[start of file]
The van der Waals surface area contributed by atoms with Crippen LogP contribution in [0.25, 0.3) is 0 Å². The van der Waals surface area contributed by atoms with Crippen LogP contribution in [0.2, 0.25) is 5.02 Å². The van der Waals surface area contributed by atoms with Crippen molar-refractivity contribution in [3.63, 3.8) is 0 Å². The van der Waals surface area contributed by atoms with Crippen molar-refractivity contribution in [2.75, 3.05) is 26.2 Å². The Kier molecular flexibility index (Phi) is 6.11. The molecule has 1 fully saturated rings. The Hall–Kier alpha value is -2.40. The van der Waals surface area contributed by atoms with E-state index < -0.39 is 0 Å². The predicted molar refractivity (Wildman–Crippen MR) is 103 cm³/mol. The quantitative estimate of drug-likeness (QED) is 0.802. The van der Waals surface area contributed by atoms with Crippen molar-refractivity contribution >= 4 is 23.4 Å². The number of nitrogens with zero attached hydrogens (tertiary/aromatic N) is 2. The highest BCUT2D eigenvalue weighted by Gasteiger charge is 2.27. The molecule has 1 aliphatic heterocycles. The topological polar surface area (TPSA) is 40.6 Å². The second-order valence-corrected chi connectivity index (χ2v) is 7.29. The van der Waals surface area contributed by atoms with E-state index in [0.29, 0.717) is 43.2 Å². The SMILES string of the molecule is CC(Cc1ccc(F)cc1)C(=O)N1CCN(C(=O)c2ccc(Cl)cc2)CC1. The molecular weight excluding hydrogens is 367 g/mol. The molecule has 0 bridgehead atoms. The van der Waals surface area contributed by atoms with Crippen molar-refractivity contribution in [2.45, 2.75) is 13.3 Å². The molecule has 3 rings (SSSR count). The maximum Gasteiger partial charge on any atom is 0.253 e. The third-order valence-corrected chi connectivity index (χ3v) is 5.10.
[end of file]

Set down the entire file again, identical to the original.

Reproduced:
The van der Waals surface area contributed by atoms with Crippen LogP contribution in [0.25, 0.3) is 0 Å². The van der Waals surface area contributed by atoms with Crippen LogP contribution in [0.2, 0.25) is 5.02 Å². The van der Waals surface area contributed by atoms with Crippen molar-refractivity contribution in [3.63, 3.8) is 0 Å². The van der Waals surface area contributed by atoms with Crippen molar-refractivity contribution in [2.75, 3.05) is 26.2 Å². The Kier molecular flexibility index (Phi) is 6.11. The molecule has 1 fully saturated rings. The Hall–Kier alpha value is -2.40. The van der Waals surface area contributed by atoms with E-state index < -0.39 is 0 Å². The predicted molar refractivity (Wildman–Crippen MR) is 103 cm³/mol. The quantitative estimate of drug-likeness (QED) is 0.802. The van der Waals surface area contributed by atoms with Crippen molar-refractivity contribution >= 4 is 23.4 Å². The number of nitrogens with zero attached hydrogens (tertiary/aromatic N) is 2. The highest BCUT2D eigenvalue weighted by Gasteiger charge is 2.27. The molecule has 1 aliphatic heterocycles. The topological polar surface area (TPSA) is 40.6 Å². The second-order valence-corrected chi connectivity index (χ2v) is 7.29. The van der Waals surface area contributed by atoms with E-state index in [0.29, 0.717) is 43.2 Å². The SMILES string of the molecule is CC(Cc1ccc(F)cc1)C(=O)N1CCN(C(=O)c2ccc(Cl)cc2)CC1. The molecular weight excluding hydrogens is 367 g/mol. The molecule has 0 bridgehead atoms. The van der Waals surface area contributed by atoms with Crippen molar-refractivity contribution in [2.45, 2.75) is 13.3 Å². The molecule has 3 rings (SSSR count). The maximum Gasteiger partial charge on any atom is 0.253 e. The third-order valence-corrected chi connectivity index (χ3v) is 5.10.